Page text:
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Rosen, V.H. (1975). Some Aspects of Freud's Theory of Schizophrenic Language Disturbance: A Re-examination in the Light of Linguistic Theories of Meaning. Psychoanal. Contemp. Sci., 4(1):405-422.

(1975). Psychoanalysis and Contemporary Science, 4(1):405-422

Some Aspects of Freud's Theory of Schizophrenic Language Disturbance: A Re-examination in the Light of Linguistic Theories of Meaning

Victor H. Rosen, M.D.

One of the most fascinating of Freud's metapsychological propositions is his theory of the language disturbances that usually accompany schizophrenic psychoses. The present discussion is a limited re-examination of some of these concepts in terms of certain linguistic theories of meaning.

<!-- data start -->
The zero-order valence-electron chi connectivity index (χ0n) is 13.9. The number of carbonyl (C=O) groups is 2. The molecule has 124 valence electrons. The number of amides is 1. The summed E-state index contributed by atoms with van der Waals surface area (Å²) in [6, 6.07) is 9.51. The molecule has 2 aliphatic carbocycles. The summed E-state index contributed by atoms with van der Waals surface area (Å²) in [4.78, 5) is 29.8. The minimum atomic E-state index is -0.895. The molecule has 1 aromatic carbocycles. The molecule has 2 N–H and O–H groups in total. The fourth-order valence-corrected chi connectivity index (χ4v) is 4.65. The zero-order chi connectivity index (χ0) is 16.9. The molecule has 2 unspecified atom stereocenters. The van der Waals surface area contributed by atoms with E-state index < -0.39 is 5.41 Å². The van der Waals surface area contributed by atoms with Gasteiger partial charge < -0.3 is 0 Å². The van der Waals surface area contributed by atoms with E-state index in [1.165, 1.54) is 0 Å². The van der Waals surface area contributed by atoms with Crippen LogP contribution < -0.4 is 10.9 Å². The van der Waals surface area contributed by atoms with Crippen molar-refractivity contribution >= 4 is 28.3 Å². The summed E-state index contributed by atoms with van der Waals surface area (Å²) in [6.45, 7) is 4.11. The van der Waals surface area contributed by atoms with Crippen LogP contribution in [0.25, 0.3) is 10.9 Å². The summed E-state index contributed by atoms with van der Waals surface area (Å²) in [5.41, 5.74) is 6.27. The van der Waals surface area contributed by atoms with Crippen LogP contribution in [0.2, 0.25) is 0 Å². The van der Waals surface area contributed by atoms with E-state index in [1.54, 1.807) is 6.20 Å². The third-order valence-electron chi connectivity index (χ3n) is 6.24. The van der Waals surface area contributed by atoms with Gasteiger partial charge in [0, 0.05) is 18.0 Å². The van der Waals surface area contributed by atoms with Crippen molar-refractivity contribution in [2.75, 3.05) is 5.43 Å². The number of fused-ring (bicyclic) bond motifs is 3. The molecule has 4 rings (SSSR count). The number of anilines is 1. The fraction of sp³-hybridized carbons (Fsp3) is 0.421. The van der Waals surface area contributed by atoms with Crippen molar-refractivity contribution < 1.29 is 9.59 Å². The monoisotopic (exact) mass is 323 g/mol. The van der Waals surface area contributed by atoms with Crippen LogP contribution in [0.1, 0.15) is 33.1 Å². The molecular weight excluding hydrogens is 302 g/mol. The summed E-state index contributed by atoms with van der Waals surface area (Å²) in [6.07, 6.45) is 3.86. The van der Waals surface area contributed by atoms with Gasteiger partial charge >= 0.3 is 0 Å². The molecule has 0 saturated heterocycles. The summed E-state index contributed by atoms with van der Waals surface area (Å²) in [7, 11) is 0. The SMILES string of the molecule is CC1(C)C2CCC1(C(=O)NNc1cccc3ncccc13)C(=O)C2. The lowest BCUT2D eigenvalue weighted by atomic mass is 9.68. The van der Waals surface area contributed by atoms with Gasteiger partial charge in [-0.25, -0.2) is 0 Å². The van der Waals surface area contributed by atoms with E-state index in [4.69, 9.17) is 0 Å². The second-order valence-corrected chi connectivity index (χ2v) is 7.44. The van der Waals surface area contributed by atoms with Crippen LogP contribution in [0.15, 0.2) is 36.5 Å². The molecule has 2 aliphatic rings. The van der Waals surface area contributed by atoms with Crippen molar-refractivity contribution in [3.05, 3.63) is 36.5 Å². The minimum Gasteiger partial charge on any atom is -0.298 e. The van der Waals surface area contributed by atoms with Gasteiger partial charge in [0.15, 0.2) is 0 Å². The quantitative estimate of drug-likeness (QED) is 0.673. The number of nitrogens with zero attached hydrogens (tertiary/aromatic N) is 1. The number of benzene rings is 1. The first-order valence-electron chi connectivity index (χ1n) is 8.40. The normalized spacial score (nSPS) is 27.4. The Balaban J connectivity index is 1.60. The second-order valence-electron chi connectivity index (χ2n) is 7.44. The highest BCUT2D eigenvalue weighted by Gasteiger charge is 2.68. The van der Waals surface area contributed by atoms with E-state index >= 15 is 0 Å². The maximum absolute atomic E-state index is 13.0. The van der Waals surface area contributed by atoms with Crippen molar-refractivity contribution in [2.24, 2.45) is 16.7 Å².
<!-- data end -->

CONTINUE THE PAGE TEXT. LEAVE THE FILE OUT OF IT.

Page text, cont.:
There is general agreement that Freud's neurological orientation had a lasting effect upon his later clinical interests and theories. His interest in language became manifest while he was a neurologist. His monograph On Aphasia (1891) met with little interest in the German-speaking medical world. Hughlings Jackson (1958), however, the great English innovator in neurophysiology, quickly appreciated it. It is likely that part of Jackson's response was the recognition of the stimulating effect that his own ideas had had on the evolution of Freud's theories of aphasia. In his monograph On Aphasia there are the precursors of some of Freud's ideas on psychogenic language disturbances and on psychic structure itself.

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